To calculate risk estimates separately for HPV16 and HPV18, we retested specimens that were HC2 positive (n = 2,853) by another hybrid capture method (HC3, Digene) (18) that provided pooled-type data and also genotyped for HPV16 and HPV18. HC3 employed individual type-specific gapped RNA probes coupled with type-specific capture of DNA:RNA hybrids using immobilized DNA oligonucleotides directed to DNA in the gaps.
Current round of testing
Starting in 2008, we retested 6,353 specimens from the following groups: (i) Women with abnormal histology or cytology at enrollment or during follow-up, defined as histology ≥Condyloma/CIN1 or cytology ≥ASC-US; (ii) women already thought to be HPV positive by any other test including HCT, HC2, HC3, or PCR; and (iii) a random sample of 1,000 women enrolled in the cohort regardless of previous HPV testing, cytology, or colposcopy (i.e., we used a case-cohort approach). Of note, testing of the random sample (previously negative specimens that were not linked to disease) confirmed the initial results, i.e., the retesting yielded few additional new positives, none of which led to CIN2, CIN3, or cancer during follow-up.
In several previous nested case-control studies within the Portland cohort, we used MY09-MY11 PCR-based HPV typing (17, 21, 22), the first PCR-based HPV amplification and typing method. This is a well-validated research test; and we wished to have HPV typing data for the full group of carcinogenic and related HPV types. Therefore, for this final analysis we retested, using MY09-MY11 PCR-based methods, for all HPV types in the alpha-5, -6, -7, -9, and -11 species. We categorized the carcinogenic types (HPV16, 18, 31, 33, 35, 39, 45, 51, 52, 56, 58, 59, and 68) separately from the other, genetically related types that are rarely found in invasive cancers [(HPV26, 30, 34, 53, 66, 67, 69, 70, 73, 82, and 85) 23].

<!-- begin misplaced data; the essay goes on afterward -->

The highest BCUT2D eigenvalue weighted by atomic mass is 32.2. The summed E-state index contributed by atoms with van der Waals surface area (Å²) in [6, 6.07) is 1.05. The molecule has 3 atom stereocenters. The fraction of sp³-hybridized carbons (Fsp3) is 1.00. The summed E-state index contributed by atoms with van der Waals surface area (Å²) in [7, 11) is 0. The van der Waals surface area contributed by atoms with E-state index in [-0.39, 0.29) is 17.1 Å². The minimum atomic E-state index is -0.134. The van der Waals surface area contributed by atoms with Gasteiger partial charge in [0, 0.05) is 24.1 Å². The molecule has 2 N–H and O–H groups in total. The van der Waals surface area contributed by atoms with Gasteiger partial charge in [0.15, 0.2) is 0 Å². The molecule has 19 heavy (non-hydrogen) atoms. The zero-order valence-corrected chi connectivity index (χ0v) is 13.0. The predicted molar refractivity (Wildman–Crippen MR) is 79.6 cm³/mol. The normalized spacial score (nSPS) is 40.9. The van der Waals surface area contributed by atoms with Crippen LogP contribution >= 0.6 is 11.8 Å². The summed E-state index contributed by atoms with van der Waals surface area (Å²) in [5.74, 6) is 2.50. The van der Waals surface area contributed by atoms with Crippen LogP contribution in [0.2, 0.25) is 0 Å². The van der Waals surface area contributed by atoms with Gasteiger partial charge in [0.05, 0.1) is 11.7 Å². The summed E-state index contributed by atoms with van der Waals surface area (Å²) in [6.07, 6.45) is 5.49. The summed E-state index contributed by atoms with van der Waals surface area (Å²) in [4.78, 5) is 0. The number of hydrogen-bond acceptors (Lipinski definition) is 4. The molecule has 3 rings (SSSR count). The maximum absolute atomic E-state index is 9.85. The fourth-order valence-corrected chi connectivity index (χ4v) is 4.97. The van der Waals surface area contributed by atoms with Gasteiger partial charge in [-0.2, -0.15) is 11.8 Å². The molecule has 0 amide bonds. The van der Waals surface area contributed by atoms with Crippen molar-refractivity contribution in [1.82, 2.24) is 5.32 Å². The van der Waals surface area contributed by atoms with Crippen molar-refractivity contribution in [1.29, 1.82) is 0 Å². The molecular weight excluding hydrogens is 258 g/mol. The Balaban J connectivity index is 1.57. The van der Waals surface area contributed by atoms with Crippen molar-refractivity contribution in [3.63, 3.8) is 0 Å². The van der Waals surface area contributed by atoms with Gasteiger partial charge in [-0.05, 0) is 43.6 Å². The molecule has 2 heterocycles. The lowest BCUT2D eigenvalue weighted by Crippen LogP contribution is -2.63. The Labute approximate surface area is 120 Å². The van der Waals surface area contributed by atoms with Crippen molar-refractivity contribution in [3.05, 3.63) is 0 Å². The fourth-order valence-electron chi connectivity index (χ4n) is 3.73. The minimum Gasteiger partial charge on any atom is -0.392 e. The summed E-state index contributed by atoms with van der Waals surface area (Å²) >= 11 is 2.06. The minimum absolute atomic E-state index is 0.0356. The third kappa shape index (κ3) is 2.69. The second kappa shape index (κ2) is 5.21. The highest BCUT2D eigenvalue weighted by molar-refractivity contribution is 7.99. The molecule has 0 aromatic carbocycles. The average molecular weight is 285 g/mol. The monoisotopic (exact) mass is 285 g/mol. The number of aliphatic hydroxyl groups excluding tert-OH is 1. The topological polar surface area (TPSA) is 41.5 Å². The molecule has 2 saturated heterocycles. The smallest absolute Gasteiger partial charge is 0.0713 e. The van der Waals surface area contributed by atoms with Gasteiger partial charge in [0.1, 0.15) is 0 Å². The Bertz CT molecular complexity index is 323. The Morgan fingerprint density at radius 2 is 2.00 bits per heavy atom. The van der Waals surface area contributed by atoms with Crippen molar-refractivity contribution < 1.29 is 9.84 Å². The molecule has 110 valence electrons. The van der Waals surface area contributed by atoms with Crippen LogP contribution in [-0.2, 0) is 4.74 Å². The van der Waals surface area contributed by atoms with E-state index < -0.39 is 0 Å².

Adjudicating HPV type-specific data
Typing disagreements were frequent among multiple tests at varying times over many years on each specimen. We faced trade-offs in choosing data from various testing data typing methods (e.g., old tests of then-fresh specimens vs. retesting with optimized state-of-the-art assays of long-stored specimens). The HPV typing data presented in this analysis derive primarily from MY09-MY11 PCR carried out in 2008, but with equal consideration of earlier rounds of PCR when available, and of the noncommercial HC3 method for HPV16 and HPV18. We developed a set of rules to adjudicate typing results for all women. We counted the number of positive results and negative results at baseline by PCR for each type (for types 16 and 18, HC3 results were treated like PCR results) and the “majority ruled”. If the number of positive and negative tests for a type were equal, we categorized the specimen as positive for that type. If there were no valid tests by PCR and/or HC3 for 16 or 18, then we checked to see if the specimen was tested by HCT or HC2. If it was tested and the result was not positive, then the official result was negative; if the specimen was positive by HCT or HC2, then the official result was “unknown type” but this last combination was very rare (n = 25).
Subjects in follow-up were 16 years of age or older at enrollment (median age = 34.0 years, mean = 35.8, SD = 12.7 years). During the study period, annual cytologic screening of women at Kaiser continued as part of standard clinical practice. The screening was passive, in that women were screened if they returned for cytology or other reasons; nonattendees were not aggressively pursued. The then-current standard practice guidelines for management of abnormal cytology mandated treatment of patients with CIN2 or worse (≥CIN2), but health plan physicians had discretion to treat some patients with CIN1, which is a more aggressive treatment threshold than current guidelines recommend. HPV test results were not known by clinicians and were not used to direct patient management.
Separate analyses were carried out on the subgroups of 7,186 women aged <30 (median 24) and 12,735 women aged 30 years or older (median 40) at enrollment, to address age–specific screening recommendations. HPV testing is currently recommended in the United States in combination with cytology only for the older age group; therefore, a priori, we concentrated on the older group.